Columbia University received a gold star rating as part of the Sustainability Tracking, Assessment & Rating System™ (STARS), a transparent, self-reporting framework for colleges and universities to measure their sustainability performance. In May 2015, the Office of Environmental Stewardship convened a meeting of the first ever Sustainability Summit, to take action on sustainability planning at Columbia University and build a roadmap for the next three years as the University prepares for the next STARS submission.
Surprisingly little has been known about how phosphorous, an essential nutrient, cycles through the oceans. A new study has broken through some of this mystery, by showing the hidden role that the oceans’ tiniest creatures play.
Iceland is pioneering a new technology to deal with climate change. Its Hellisheidi geothermal power plant, the world’s largest, hosts arguably the world’s most advanced program to capture and lock away globe-warming carbon dioxide.
El Niño is back, and it looks like it will be getting stronger. While it’s difficult to predict the impact precisely, El Niño can alter patterns of drought and rainfall around the world.
Students throughout Columbia University were notified of a once-in-a-lifetime chance to attend a student simulation in anticipation of the upcoming United Nations Climate Conference in Paris. Two words jumped out at me immediately: climate and Paris.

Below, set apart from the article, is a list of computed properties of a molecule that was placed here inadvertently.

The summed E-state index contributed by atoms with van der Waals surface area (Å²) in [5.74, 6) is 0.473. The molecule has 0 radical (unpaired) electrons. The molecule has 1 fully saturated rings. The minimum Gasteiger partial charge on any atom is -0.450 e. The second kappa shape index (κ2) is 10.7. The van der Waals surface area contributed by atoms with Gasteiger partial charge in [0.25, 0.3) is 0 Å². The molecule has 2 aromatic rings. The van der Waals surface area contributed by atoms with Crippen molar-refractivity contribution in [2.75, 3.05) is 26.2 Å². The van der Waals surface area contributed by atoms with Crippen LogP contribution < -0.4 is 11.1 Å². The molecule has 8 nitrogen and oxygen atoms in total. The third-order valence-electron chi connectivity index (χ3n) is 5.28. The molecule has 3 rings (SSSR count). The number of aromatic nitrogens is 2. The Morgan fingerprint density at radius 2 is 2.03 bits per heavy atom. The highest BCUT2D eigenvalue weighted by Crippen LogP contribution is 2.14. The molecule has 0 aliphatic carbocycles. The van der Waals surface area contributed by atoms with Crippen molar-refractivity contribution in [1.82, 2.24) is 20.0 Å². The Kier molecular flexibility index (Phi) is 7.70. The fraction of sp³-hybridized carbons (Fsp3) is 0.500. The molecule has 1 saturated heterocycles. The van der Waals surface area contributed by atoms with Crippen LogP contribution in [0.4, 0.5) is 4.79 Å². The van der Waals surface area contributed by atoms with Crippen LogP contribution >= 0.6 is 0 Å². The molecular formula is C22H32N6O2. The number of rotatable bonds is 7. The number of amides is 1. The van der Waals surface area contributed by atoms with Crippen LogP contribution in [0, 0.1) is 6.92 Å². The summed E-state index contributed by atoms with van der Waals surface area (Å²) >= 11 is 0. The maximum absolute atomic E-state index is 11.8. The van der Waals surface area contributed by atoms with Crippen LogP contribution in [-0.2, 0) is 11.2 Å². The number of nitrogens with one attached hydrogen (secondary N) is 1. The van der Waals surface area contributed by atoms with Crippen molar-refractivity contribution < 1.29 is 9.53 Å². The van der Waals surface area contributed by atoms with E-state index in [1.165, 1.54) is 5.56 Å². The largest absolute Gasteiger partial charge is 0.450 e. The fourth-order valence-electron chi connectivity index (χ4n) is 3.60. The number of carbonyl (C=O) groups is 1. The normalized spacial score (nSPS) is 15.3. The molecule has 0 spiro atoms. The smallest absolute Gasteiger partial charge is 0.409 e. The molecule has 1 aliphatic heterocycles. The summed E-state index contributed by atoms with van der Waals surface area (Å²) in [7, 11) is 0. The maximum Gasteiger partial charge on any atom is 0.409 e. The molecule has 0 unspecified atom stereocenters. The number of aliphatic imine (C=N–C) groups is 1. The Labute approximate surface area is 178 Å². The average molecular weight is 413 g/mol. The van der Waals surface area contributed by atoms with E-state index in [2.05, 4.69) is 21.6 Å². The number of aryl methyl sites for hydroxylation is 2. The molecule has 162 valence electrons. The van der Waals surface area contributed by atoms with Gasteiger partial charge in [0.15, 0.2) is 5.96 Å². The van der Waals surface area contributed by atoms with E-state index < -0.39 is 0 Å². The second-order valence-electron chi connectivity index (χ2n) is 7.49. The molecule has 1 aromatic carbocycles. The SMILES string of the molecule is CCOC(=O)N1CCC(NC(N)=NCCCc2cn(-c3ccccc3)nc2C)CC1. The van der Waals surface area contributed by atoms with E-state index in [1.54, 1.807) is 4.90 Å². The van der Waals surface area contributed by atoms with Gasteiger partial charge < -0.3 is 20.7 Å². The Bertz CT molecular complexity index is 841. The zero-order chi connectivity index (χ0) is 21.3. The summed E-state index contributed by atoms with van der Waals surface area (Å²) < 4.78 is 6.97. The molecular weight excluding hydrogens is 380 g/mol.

H. James Simpson, a geochemist who pioneered important studies of water pollutants in the Hudson River and abroad, died May 10. He had been affiliated with Columbia University’s Lamont-Doherty Earth Observatory for 50 years. The cause was Parkinson’s disease, said his family; he was 72.
Last week, it was announced that scientists had found the world’s oldest stone tools, in Kenya, dated at 3.3 million years. The precise dating of the tools was made possible by Chris Lepre and Dennis Kent of Lamont-Doherty Earth Observatory, who used periodic reversals in earth’s magnetic field to nail the timing. Now, in a related study, a separate team says they have discovered the world’s oldest stone tools that were never used–an apparent revelation about early human leisure time.
This summer, nine Columbia University students and nine students from Tel Aviv University will take part in a fieldwork course focused on environmental sustainability in the Middle East.
Since the late 1990s, global warming has stabilized, even as greenhouse gases have risen. That defies simple models that say the temperature should keep going up. Many scientists think much of the heat trapped in the atmosphere by greenhouse gases is being soaked up and stored by the oceans–at least for now. A team of oceanographers now says they know where it went.